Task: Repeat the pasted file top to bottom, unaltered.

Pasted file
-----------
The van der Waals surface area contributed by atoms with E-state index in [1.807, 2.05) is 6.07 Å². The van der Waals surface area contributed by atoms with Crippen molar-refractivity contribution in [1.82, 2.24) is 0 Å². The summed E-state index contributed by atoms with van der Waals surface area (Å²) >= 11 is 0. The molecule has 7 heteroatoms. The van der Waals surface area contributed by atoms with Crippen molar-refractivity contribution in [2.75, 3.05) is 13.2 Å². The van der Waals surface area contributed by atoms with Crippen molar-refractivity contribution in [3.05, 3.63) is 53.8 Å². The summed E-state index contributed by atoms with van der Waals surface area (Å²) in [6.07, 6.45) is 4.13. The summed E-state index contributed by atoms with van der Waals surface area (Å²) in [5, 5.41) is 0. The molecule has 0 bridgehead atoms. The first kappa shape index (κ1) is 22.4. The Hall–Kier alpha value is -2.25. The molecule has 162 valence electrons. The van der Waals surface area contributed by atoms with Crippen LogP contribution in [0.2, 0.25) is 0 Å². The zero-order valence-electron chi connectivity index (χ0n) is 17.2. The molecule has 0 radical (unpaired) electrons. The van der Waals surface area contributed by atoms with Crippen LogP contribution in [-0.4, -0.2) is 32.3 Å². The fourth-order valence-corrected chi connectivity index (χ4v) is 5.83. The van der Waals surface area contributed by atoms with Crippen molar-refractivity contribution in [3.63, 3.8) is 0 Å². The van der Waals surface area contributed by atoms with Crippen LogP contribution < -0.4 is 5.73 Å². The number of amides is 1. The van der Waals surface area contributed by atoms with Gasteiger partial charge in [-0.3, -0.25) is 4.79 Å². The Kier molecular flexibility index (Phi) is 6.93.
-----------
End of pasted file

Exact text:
The van der Waals surface area contributed by atoms with E-state index in [1.807, 2.05) is 6.07 Å². The van der Waals surface area contributed by atoms with Crippen molar-refractivity contribution in [1.82, 2.24) is 0 Å². The summed E-state index contributed by atoms with van der Waals surface area (Å²) >= 11 is 0. The molecule has 7 heteroatoms. The van der Waals surface area contributed by atoms with Crippen molar-refractivity contribution in [2.75, 3.05) is 13.2 Å². The van der Waals surface area contributed by atoms with Crippen molar-refractivity contribution in [3.05, 3.63) is 53.8 Å². The summed E-state index contributed by atoms with van der Waals surface area (Å²) in [6.07, 6.45) is 4.13. The summed E-state index contributed by atoms with van der Waals surface area (Å²) in [5, 5.41) is 0. The molecule has 0 bridgehead atoms. The first kappa shape index (κ1) is 22.4. The Hall–Kier alpha value is -2.25. The molecule has 162 valence electrons. The van der Waals surface area contributed by atoms with Crippen LogP contribution in [0.2, 0.25) is 0 Å². The zero-order valence-electron chi connectivity index (χ0n) is 17.2. The molecule has 0 radical (unpaired) electrons. The van der Waals surface area contributed by atoms with Crippen LogP contribution in [-0.4, -0.2) is 32.3 Å². The fourth-order valence-corrected chi connectivity index (χ4v) is 5.83. The van der Waals surface area contributed by atoms with Crippen molar-refractivity contribution in [3.63, 3.8) is 0 Å². The van der Waals surface area contributed by atoms with Crippen LogP contribution < -0.4 is 5.73 Å². The number of amides is 1. The van der Waals surface area contributed by atoms with Gasteiger partial charge in [-0.3, -0.25) is 4.79 Å². The Kier molecular flexibility index (Phi) is 6.93.